Unlocking Real Value Blog

What Is An Alternative Investment?

Hardly a day goes by that another firm doesn’t either enter into the retail alternative investment space, or expand their offerings; Fidelity and Schwab just announced major initiatives. Becoming more common as well, however, are firms closing retail alternative investment products; two firms recently shuttered their alternative (long/short) investment ETF offerings.

As investors seek higher yield in today’s low return environment, they naturally are turning to alternative investments and the hope and promise of higher and often uncorrelated returns. This trend scares me – almost a ┬ámuch as today’s stock market, which is fueled by the Fed’s free money policy more so than by economic fundamentals. The complexity of many alternative investments have necessitated that they have historically been for institutional or very high net worth investors only – has anything really changed to fuel today’s growth in the retail marketplace?

I caution advisors to tread carefully if they are exploring or increasing their clients’ exposure to alternative investments. At least make the commitment to educate your clients fully on the inherent risks of these types of investments. You don’t want to be one of the last to jump on the bandwagon just before …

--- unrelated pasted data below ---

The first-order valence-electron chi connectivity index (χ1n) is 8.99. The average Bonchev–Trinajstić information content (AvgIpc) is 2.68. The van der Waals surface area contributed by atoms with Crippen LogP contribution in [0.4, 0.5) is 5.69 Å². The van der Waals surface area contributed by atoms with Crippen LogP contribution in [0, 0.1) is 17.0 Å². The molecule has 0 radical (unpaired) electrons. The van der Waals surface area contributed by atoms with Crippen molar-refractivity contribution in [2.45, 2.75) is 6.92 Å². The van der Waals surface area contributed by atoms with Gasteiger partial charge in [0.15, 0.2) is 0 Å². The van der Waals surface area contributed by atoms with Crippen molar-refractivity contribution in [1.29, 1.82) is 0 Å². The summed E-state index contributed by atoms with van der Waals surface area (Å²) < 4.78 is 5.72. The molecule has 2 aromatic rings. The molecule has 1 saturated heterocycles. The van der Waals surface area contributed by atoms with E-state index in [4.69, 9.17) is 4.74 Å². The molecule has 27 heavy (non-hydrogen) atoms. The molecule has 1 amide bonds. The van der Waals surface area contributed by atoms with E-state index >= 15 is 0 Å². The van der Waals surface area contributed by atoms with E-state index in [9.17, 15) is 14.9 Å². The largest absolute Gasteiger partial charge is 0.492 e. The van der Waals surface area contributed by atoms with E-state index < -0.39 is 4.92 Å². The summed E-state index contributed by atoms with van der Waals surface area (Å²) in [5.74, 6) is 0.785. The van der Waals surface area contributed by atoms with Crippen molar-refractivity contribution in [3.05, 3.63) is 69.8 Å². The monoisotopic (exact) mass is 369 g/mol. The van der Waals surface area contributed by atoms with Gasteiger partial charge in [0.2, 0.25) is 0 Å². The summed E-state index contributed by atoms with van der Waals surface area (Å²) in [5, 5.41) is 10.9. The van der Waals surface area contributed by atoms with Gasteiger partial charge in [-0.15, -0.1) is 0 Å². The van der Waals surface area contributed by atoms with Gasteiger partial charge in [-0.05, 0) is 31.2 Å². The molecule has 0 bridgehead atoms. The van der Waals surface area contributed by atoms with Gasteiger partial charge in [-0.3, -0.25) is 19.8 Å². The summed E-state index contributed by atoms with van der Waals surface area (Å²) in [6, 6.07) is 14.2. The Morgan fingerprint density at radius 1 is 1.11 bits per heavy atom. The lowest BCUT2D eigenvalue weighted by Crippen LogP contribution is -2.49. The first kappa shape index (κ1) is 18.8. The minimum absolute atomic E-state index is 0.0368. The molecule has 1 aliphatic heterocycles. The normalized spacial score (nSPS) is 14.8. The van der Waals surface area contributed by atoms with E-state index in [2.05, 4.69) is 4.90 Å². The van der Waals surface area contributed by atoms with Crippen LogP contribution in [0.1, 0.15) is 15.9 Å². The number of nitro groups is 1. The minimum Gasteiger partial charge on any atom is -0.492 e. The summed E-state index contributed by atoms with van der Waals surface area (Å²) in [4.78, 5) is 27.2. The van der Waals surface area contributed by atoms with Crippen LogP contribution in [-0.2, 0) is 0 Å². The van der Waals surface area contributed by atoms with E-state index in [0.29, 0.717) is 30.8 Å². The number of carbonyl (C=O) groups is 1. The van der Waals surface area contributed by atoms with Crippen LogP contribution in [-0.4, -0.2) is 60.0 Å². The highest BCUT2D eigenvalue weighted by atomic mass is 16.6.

Back to my question: What Is An Alternative Investment? The answer is quite complicated, because the category spans everything from private equity to mutual funds to ETFs – from liquid types of investments to illiquid types of investments – from those that require investors be qualified (meeting certain income and net worth requirements) to those that don’t. In fact, investing in timber is considered by many to be an alternative investment.

My point? Advisors need to be extra careful in ensuring that before clients venture into any alternative investments that the investment is appropriate for their investment profile and asset allocation and that they fully understand the risks involved as well as any liquidity restraints. Is the additional risk being taken worth it?

I am not opposed to alternative investments – when and where they fit. I just fear that they are becoming the latest bubble in the industry, and that clients who are still struggling from the losses incurred since 2008 are about to make another mistake. Advisors – it’s your job to help your clients avoid such mistakes as opposed to helping them chase return.

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